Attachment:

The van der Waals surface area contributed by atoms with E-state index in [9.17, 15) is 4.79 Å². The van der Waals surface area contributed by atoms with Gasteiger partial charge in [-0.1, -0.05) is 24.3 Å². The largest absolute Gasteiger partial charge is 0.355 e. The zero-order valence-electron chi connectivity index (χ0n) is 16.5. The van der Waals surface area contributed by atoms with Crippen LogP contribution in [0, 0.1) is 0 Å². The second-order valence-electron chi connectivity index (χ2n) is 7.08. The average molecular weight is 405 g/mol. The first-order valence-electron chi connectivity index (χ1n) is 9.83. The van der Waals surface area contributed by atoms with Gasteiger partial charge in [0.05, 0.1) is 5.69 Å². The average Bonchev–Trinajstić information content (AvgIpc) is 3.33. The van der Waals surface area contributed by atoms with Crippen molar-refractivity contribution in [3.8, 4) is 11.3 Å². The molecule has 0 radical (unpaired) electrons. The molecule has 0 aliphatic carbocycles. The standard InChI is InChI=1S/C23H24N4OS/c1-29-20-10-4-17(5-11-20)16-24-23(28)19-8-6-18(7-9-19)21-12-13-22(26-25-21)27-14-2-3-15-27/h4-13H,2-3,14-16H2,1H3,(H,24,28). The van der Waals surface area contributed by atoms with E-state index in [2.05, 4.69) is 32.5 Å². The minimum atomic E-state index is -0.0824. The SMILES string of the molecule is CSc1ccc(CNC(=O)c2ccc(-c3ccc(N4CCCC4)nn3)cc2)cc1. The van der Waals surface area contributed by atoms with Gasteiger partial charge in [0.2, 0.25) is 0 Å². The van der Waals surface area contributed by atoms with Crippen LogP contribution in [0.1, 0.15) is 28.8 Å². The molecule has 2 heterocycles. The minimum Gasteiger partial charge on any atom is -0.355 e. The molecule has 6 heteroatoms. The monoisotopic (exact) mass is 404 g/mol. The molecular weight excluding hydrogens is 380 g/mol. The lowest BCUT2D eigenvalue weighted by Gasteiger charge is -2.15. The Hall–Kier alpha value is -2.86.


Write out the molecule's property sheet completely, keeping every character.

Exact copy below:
The van der Waals surface area contributed by atoms with E-state index in [9.17, 15) is 4.79 Å². The van der Waals surface area contributed by atoms with Gasteiger partial charge in [-0.1, -0.05) is 24.3 Å². The largest absolute Gasteiger partial charge is 0.355 e. The zero-order valence-electron chi connectivity index (χ0n) is 16.5. The van der Waals surface area contributed by atoms with Crippen LogP contribution in [0, 0.1) is 0 Å². The second-order valence-electron chi connectivity index (χ2n) is 7.08. The average molecular weight is 405 g/mol. The first-order valence-electron chi connectivity index (χ1n) is 9.83. The van der Waals surface area contributed by atoms with Gasteiger partial charge in [0.05, 0.1) is 5.69 Å². The average Bonchev–Trinajstić information content (AvgIpc) is 3.33. The van der Waals surface area contributed by atoms with Crippen molar-refractivity contribution in [3.8, 4) is 11.3 Å². The molecule has 0 radical (unpaired) electrons. The molecule has 0 aliphatic carbocycles. The standard InChI is InChI=1S/C23H24N4OS/c1-29-20-10-4-17(5-11-20)16-24-23(28)19-8-6-18(7-9-19)21-12-13-22(26-25-21)27-14-2-3-15-27/h4-13H,2-3,14-16H2,1H3,(H,24,28). The van der Waals surface area contributed by atoms with E-state index in [2.05, 4.69) is 32.5 Å². The minimum atomic E-state index is -0.0824. The SMILES string of the molecule is CSc1ccc(CNC(=O)c2ccc(-c3ccc(N4CCCC4)nn3)cc2)cc1. The van der Waals surface area contributed by atoms with Gasteiger partial charge in [0.2, 0.25) is 0 Å². The van der Waals surface area contributed by atoms with Crippen LogP contribution in [0.1, 0.15) is 28.8 Å². The molecule has 2 heterocycles. The minimum Gasteiger partial charge on any atom is -0.355 e. The molecule has 6 heteroatoms. The monoisotopic (exact) mass is 404 g/mol. The molecular weight excluding hydrogens is 380 g/mol. The lowest BCUT2D eigenvalue weighted by Gasteiger charge is -2.15. The Hall–Kier alpha value is -2.86.